Hello Everyone! I can honestly, finally, say that I'm beginning to figure out the fossil-enigma that is Summerville, SC. It is a strange land where fossil deposits start and end within a matter of feet - a few inches of glorious gravel separating the sandy, ghostly-grey Chandler Bridge and the compact brownish marl of the Ashley Formation. If, by some miracle, you can find a ditch with the exact right depth, enough width, a little flowing water within a fossil-bearing strata that hasn't been hit by a million other collectors, you just might be able to put something together. Thanks to some nasty weather and a couple of days off of work, I've managed to finally find some spots that fit the bill. The finds pictured below come from two creeks (of maybe 15 that I checked) over the course of the last two days. The angustidens were the obvious gems, with one shamer nearly four inches long and nearly four inches wide! All-in-all, its been a great couple of days and I couldn't be happier with my success. I'll be planning another trip in the near future! Take care and as always.. Happy hunting, SOSC
  19. Carcharocles angustidens 09

    From the album Sharks and their prey ....

    Carcharocles angustidens Summerville, South Carolina
  20. Summerville Pays Off Big Time!

    Hello Everyone, Yesterday was my only day off from work this week and I decided that I was overdue for a nice tooth. My usual tidal spots are covered in a fine layer of silt from our recent rainstorms, so I decided to give Summerville a try. For me, productive Summerville sites are about a 30-35 minute drive which is usually enough to keep me on the coast. I've taken a handful of trips to the area, but haven't found anything particularly noteworthy...until this trip! This was a complete 'Hail Mary" trip - I knew I wanted to start with a main canal system and work through some of the deeper feeder creeks. I usually have very little success on the scouting trips, occasionally finding some reworked stuff and interesting formation. But yesterday after over two hours of hiking, spiders, knee-deep mud, and intense heat...I finally found some absolutely beautiful Chandler Bridge Formation lining a deep ditch in the middle of nowhere. I immediately got the sensation that I'd hit a virgin creek. The finds were plentiful with many, many of the usual broken shark teeth and bone pieces and a handful of gems in the mix. Of particular note are a pair of cream-colored Hemipristis serra, a stunner of a 2.2" Carcharocles angustidens, assorted vertebrae, and some associated alligator material! All-in-all it was the best Summerville trip I've had to date, and I'm excited to try some new areas in the near future. Cheers! SOSC My camera batteries just ran out of juice, so stay tuned for forthcoming close-up shots!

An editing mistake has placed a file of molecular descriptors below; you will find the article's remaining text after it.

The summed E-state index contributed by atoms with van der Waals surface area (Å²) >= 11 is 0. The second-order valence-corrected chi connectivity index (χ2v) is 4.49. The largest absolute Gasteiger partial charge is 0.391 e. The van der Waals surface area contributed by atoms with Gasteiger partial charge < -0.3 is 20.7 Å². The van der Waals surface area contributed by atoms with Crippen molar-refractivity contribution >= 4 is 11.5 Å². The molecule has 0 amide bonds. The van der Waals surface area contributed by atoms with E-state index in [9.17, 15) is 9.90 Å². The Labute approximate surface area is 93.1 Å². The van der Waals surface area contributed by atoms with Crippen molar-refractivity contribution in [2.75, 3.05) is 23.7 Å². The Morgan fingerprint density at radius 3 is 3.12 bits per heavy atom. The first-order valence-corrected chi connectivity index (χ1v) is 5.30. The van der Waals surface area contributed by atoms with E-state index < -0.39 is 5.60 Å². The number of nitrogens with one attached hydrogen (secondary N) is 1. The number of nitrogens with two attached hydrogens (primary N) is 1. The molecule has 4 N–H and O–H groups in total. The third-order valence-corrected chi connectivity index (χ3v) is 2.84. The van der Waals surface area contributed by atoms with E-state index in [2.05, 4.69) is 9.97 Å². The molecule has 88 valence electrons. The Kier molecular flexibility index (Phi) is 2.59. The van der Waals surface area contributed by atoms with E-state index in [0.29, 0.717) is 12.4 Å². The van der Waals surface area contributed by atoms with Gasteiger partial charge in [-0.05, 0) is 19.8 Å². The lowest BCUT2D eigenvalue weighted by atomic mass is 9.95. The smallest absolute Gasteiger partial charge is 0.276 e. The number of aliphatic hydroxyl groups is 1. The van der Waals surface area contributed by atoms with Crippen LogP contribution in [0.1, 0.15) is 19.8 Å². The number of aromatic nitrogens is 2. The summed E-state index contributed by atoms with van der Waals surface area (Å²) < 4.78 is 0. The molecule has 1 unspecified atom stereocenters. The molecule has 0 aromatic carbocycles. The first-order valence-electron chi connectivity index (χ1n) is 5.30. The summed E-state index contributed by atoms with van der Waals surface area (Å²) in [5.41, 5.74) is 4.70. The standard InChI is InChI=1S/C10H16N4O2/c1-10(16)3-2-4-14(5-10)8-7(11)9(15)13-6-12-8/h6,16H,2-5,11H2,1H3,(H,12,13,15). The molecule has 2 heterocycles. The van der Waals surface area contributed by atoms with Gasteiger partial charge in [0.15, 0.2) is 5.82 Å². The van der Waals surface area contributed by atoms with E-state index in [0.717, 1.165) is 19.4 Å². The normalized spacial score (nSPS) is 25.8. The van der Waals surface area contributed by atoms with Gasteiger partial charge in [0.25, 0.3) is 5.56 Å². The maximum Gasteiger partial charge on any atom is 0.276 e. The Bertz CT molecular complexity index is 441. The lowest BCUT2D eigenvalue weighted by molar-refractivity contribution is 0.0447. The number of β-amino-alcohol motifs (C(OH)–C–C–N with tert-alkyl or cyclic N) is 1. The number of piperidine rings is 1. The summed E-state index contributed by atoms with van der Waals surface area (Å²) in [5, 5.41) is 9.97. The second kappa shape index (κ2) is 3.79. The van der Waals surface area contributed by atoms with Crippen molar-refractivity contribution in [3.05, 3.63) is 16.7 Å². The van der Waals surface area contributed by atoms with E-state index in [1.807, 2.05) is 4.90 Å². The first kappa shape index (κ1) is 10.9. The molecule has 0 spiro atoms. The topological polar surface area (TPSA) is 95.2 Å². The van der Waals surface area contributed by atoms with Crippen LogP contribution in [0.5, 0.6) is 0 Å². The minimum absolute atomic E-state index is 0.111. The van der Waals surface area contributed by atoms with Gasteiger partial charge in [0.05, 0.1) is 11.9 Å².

21. Carcharocles angustidens 08

    From the album Sharks and their prey ....

    Carcharocles angustidens ACE River Basin, South Carolina
  22. Carcharocles angustidens 07

    From the album Sharks and their prey ....

    Carcharocles angustidens ACE River Basin, South Carolina
  23. Carcharocles angustidens 06

    From the album Sharks and their prey ....

    Carcharocles angustidens ACE River Basin, South Carolina
  24. Carcharocles angustidens 05

    From the album Sharks and their prey ....

    Carcharocles angustidens ACE River Basin, South Carolina
  25. 5 inch Meg in the summer ... finally

    Whoo Boy .. what a Friday ! I decided that this was the day I was gonna pull a Meg out of the water. I even called it with my wife present, and she gave me the same rolled eyes to the ceiling look .. haha. I had dropped in two weeks prior and pulled out 3 fraglodons in the 2-3in range in the same spot so I suspected that there were other large chunks to be had if not a whole tooth. These teeth are from a re-worked layer so in the stream they can take a further beating. On the whole the rains have been pretty steady on and off the past few weeks and the water was murky unfortunately. Making it hard to know where I was searching. The humidity was at a wonderful 98% so I was sweating like a yeti in July but thankfully the mosquitoes were absent. The teeth at this spot were not as small, or well preserved for the most part. A few small verts, mako teeth, more fish teeth than I've ever found, a really worn toothed whale, and about a dozen fragmented angustiden teeth. At this spot I was able to score my most complete angy to date in the water. The cusps intact are rare in the stream bed, I've seen them often pristine but these usually are from diggers that attack the banks or land sites. The meg wasn't deep and I flipped it up off the bottom using a sand flea rake of all things .. must've stepped on it a few times before I found it. I hardly ever use that rake. 5 inches on the slant. It's taken over a year so there was nothing easy about it, just happened to get lucky and read the signs. Cheers, Brett a few of the other finds.